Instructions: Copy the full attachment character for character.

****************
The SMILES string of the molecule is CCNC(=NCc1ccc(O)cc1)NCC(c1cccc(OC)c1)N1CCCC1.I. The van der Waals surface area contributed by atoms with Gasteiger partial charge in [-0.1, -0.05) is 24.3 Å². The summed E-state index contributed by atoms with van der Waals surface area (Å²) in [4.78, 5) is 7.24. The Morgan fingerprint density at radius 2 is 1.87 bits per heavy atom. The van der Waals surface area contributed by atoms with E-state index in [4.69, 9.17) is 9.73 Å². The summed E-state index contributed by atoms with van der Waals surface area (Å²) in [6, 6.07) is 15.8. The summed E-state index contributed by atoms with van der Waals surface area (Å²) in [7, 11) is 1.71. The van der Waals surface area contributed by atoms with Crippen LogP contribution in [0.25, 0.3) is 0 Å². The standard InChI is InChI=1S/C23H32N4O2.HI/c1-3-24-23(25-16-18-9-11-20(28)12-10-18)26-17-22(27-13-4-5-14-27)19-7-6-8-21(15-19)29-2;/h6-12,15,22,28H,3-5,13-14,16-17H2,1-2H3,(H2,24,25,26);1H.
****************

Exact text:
The SMILES string of the molecule is CCNC(=NCc1ccc(O)cc1)NCC(c1cccc(OC)c1)N1CCCC1.I. The van der Waals surface area contributed by atoms with Gasteiger partial charge in [-0.1, -0.05) is 24.3 Å². The summed E-state index contributed by atoms with van der Waals surface area (Å²) in [4.78, 5) is 7.24. The Morgan fingerprint density at radius 2 is 1.87 bits per heavy atom. The van der Waals surface area contributed by atoms with E-state index in [4.69, 9.17) is 9.73 Å². The summed E-state index contributed by atoms with van der Waals surface area (Å²) in [6, 6.07) is 15.8. The summed E-state index contributed by atoms with van der Waals surface area (Å²) in [7, 11) is 1.71. The van der Waals surface area contributed by atoms with Crippen LogP contribution in [0.25, 0.3) is 0 Å². The standard InChI is InChI=1S/C23H32N4O2.HI/c1-3-24-23(25-16-18-9-11-20(28)12-10-18)26-17-22(27-13-4-5-14-27)19-7-6-8-21(15-19)29-2;/h6-12,15,22,28H,3-5,13-14,16-17H2,1-2H3,(H2,24,25,26);1H.